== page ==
This should be one of your first sources of research. If you really want to understand a customer, you need to take a look around their site and see what they’re all about. What is their story? What products or services do they sell? What is the tone, voice, and style of the copy on their page? What kind of blog posts have they published in the past? This is all information you need in order to write a targeted and compelling blog post for that customer.

Read the “other info” box.

The “Other Info” box on a customer’s page is another great place to start your research. It contains any general or specific instructions from the client concerning their blog requirements and instructions that could reveal some very important pieces of information. Keep in mind that many posts are rejected simply due to the fact that the writer neglected to read and adhere to these specifications.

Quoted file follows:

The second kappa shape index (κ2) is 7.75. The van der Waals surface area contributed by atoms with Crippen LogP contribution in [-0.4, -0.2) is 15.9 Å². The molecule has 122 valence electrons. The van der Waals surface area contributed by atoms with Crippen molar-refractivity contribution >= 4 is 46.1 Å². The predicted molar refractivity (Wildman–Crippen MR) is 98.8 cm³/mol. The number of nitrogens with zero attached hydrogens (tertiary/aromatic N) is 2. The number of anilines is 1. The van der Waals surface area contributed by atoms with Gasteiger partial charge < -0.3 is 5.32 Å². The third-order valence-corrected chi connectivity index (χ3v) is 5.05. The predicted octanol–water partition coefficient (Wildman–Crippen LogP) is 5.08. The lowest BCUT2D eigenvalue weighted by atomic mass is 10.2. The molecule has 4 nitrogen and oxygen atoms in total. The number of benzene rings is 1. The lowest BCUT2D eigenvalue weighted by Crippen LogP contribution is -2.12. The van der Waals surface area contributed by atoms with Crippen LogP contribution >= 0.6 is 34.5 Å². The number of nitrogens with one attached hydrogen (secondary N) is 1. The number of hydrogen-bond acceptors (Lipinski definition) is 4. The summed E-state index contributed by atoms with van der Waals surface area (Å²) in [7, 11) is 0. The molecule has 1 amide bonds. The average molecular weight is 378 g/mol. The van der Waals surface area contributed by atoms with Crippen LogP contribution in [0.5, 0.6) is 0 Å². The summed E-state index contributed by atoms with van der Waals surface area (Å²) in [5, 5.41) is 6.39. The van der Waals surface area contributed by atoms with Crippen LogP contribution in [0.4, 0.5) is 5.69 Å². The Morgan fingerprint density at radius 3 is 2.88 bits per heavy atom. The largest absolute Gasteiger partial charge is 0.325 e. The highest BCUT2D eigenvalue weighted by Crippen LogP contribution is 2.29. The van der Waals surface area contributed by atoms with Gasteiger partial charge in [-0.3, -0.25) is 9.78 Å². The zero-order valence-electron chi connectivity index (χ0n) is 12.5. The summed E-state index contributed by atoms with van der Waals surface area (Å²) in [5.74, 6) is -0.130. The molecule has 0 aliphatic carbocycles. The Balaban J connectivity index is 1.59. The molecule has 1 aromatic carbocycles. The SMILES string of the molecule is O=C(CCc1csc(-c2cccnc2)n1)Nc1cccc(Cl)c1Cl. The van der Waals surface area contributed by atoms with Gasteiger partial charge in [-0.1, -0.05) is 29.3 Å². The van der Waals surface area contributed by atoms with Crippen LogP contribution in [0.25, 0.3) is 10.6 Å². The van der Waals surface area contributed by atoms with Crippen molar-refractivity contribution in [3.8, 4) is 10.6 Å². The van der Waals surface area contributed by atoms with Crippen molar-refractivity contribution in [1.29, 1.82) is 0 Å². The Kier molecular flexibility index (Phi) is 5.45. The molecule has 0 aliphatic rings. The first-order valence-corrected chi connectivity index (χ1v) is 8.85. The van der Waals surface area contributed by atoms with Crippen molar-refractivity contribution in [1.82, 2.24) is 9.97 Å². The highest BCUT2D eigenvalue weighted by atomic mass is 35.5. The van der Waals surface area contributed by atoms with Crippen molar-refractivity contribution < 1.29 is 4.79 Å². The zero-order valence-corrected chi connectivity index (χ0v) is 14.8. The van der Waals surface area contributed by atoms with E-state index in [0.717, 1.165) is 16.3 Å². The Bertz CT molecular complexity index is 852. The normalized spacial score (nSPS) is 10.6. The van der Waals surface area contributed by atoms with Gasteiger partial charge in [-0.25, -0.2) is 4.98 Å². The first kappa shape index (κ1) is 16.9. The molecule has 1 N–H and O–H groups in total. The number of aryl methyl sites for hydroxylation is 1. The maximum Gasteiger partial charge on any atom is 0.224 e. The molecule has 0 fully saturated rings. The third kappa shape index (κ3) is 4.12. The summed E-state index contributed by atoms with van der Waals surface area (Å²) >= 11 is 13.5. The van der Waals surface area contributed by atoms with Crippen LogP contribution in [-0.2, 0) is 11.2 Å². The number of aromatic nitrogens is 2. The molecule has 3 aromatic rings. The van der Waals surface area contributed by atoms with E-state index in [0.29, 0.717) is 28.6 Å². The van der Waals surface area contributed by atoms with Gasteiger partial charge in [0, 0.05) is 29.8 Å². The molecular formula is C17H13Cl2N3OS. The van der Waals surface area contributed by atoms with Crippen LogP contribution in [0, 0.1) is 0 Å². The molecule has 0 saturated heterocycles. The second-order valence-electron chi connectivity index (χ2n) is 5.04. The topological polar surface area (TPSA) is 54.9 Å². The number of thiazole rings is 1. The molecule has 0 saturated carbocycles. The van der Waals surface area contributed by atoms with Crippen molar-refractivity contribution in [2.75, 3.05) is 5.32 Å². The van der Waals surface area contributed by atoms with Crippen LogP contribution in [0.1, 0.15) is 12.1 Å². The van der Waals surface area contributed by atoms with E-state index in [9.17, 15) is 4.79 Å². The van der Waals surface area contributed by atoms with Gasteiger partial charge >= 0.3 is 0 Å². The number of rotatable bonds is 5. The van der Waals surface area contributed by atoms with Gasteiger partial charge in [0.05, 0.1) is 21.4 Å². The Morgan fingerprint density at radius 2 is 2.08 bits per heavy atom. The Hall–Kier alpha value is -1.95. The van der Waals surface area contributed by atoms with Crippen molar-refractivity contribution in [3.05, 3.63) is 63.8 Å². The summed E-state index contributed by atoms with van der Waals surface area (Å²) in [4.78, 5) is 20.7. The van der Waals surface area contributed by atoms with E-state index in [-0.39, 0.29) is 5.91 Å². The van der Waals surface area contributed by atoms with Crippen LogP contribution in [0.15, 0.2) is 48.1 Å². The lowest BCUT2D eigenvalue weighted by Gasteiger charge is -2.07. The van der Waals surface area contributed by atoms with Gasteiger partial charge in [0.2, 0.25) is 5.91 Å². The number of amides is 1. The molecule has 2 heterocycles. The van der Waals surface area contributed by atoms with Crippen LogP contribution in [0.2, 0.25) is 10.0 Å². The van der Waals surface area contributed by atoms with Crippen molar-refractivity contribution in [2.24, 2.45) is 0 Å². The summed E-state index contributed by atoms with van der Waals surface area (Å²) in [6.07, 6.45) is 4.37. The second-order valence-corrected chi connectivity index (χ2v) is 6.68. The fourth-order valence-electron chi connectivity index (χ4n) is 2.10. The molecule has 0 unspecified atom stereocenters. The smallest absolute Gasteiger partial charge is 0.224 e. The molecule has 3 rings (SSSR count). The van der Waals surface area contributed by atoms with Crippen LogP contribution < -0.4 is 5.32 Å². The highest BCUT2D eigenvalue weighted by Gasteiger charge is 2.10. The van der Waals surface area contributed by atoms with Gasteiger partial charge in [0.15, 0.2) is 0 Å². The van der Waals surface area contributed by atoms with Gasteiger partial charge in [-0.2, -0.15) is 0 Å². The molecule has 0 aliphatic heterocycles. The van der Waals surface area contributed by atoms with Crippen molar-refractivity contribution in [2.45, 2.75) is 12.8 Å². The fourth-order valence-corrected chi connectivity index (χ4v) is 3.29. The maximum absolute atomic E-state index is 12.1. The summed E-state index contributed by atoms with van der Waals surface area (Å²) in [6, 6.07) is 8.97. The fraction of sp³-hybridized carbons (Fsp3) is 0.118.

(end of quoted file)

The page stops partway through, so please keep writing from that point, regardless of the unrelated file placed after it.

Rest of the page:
Check for keyword descriptions.

When you choose to work on a particular topic or keyword for a customer, you will want to be sure you check for any additional instructions or attachments that have been included. This information will be the basis of your blog post.

If the keyword is general, grab a sheet of paper and brainstorm for five minutes to come up with some interesting slants, ones that offer something different than previous posts. You can also use the “Get Blog Ideas” and “Search Google News” buttons above the text editor box.


Examine the sliding bars.